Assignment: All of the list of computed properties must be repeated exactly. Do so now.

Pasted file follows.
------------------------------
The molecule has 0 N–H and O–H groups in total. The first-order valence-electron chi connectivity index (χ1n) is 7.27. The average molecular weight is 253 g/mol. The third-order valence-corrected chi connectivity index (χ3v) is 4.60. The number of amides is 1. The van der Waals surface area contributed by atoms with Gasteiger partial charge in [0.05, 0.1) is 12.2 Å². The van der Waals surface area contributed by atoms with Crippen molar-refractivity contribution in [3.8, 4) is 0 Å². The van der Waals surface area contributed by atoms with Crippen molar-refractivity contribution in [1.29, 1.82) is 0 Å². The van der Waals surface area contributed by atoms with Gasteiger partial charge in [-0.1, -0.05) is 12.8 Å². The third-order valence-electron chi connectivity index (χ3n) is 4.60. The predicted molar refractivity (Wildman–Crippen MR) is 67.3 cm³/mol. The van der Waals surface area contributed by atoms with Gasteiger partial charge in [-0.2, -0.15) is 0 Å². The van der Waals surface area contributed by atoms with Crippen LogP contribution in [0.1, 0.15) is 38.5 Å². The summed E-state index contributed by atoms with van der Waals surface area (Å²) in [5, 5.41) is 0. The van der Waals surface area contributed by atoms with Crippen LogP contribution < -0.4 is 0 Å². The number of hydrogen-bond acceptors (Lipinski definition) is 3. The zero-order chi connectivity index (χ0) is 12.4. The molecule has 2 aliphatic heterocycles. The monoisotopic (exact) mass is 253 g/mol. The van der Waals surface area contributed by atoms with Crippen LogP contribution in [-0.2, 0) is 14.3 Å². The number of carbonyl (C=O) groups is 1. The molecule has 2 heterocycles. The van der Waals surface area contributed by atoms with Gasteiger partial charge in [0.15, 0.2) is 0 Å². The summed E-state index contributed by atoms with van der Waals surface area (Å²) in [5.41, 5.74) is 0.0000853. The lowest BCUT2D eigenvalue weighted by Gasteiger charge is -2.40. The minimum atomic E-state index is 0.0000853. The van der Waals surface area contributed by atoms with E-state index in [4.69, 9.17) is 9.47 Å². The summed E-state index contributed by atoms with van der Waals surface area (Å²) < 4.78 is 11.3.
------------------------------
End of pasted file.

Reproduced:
The molecule has 0 N–H and O–H groups in total. The first-order valence-electron chi connectivity index (χ1n) is 7.27. The average molecular weight is 253 g/mol. The third-order valence-corrected chi connectivity index (χ3v) is 4.60. The number of amides is 1. The van der Waals surface area contributed by atoms with Gasteiger partial charge in [0.05, 0.1) is 12.2 Å². The van der Waals surface area contributed by atoms with Crippen molar-refractivity contribution in [3.8, 4) is 0 Å². The van der Waals surface area contributed by atoms with Crippen molar-refractivity contribution in [1.29, 1.82) is 0 Å². The van der Waals surface area contributed by atoms with Gasteiger partial charge in [-0.1, -0.05) is 12.8 Å². The third-order valence-electron chi connectivity index (χ3n) is 4.60. The predicted molar refractivity (Wildman–Crippen MR) is 67.3 cm³/mol. The van der Waals surface area contributed by atoms with Gasteiger partial charge in [-0.2, -0.15) is 0 Å². The van der Waals surface area contributed by atoms with Crippen LogP contribution in [0.1, 0.15) is 38.5 Å². The summed E-state index contributed by atoms with van der Waals surface area (Å²) in [5, 5.41) is 0. The van der Waals surface area contributed by atoms with Crippen LogP contribution < -0.4 is 0 Å². The number of hydrogen-bond acceptors (Lipinski definition) is 3. The zero-order chi connectivity index (χ0) is 12.4. The molecule has 2 aliphatic heterocycles. The monoisotopic (exact) mass is 253 g/mol. The van der Waals surface area contributed by atoms with Crippen LogP contribution in [-0.2, 0) is 14.3 Å². The number of carbonyl (C=O) groups is 1. The molecule has 2 heterocycles. The van der Waals surface area contributed by atoms with Gasteiger partial charge in [0.15, 0.2) is 0 Å². The summed E-state index contributed by atoms with van der Waals surface area (Å²) in [5.41, 5.74) is 0.0000853. The lowest BCUT2D eigenvalue weighted by Gasteiger charge is -2.40. The minimum atomic E-state index is 0.0000853. The van der Waals surface area contributed by atoms with E-state index in [4.69, 9.17) is 9.47 Å². The summed E-state index contributed by atoms with van der Waals surface area (Å²) < 4.78 is 11.3.